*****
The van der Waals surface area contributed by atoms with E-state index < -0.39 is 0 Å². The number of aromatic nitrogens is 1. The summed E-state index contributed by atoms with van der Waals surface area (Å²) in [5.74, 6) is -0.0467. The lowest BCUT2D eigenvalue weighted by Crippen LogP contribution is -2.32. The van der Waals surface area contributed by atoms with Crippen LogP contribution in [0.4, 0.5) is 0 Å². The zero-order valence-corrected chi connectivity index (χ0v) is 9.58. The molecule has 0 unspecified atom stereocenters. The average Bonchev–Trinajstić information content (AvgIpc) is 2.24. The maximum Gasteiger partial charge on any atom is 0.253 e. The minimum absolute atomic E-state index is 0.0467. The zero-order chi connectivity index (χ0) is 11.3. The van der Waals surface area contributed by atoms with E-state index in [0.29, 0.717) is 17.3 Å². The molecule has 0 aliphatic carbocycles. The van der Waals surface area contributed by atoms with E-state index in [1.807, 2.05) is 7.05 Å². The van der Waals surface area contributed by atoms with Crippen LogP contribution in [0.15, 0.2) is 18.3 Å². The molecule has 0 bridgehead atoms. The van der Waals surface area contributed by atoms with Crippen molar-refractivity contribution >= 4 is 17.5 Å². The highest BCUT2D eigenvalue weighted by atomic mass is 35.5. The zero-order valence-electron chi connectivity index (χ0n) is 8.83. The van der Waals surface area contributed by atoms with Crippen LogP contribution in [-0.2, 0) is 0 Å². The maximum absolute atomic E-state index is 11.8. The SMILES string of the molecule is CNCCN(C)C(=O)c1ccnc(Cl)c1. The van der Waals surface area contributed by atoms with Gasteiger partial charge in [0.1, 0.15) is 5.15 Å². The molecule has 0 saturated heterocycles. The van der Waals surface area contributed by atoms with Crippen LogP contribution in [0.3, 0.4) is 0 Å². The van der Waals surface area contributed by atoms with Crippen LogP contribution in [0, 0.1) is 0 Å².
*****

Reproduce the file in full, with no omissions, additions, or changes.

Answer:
The van der Waals surface area contributed by atoms with E-state index < -0.39 is 0 Å². The number of aromatic nitrogens is 1. The summed E-state index contributed by atoms with van der Waals surface area (Å²) in [5.74, 6) is -0.0467. The lowest BCUT2D eigenvalue weighted by Crippen LogP contribution is -2.32. The van der Waals surface area contributed by atoms with Crippen LogP contribution in [0.4, 0.5) is 0 Å². The zero-order valence-corrected chi connectivity index (χ0v) is 9.58. The molecule has 0 unspecified atom stereocenters. The average Bonchev–Trinajstić information content (AvgIpc) is 2.24. The maximum Gasteiger partial charge on any atom is 0.253 e. The minimum absolute atomic E-state index is 0.0467. The zero-order chi connectivity index (χ0) is 11.3. The van der Waals surface area contributed by atoms with E-state index in [0.29, 0.717) is 17.3 Å². The molecule has 0 aliphatic carbocycles. The van der Waals surface area contributed by atoms with E-state index in [1.807, 2.05) is 7.05 Å². The van der Waals surface area contributed by atoms with Crippen LogP contribution in [0.15, 0.2) is 18.3 Å². The molecule has 0 bridgehead atoms. The van der Waals surface area contributed by atoms with Crippen molar-refractivity contribution >= 4 is 17.5 Å². The highest BCUT2D eigenvalue weighted by atomic mass is 35.5. The zero-order valence-electron chi connectivity index (χ0n) is 8.83. The van der Waals surface area contributed by atoms with Crippen LogP contribution in [-0.2, 0) is 0 Å². The maximum absolute atomic E-state index is 11.8. The SMILES string of the molecule is CNCCN(C)C(=O)c1ccnc(Cl)c1. The van der Waals surface area contributed by atoms with Gasteiger partial charge in [0.1, 0.15) is 5.15 Å². The molecule has 0 saturated heterocycles. The van der Waals surface area contributed by atoms with Crippen LogP contribution in [0.3, 0.4) is 0 Å². The van der Waals surface area contributed by atoms with Crippen LogP contribution in [0, 0.1) is 0 Å².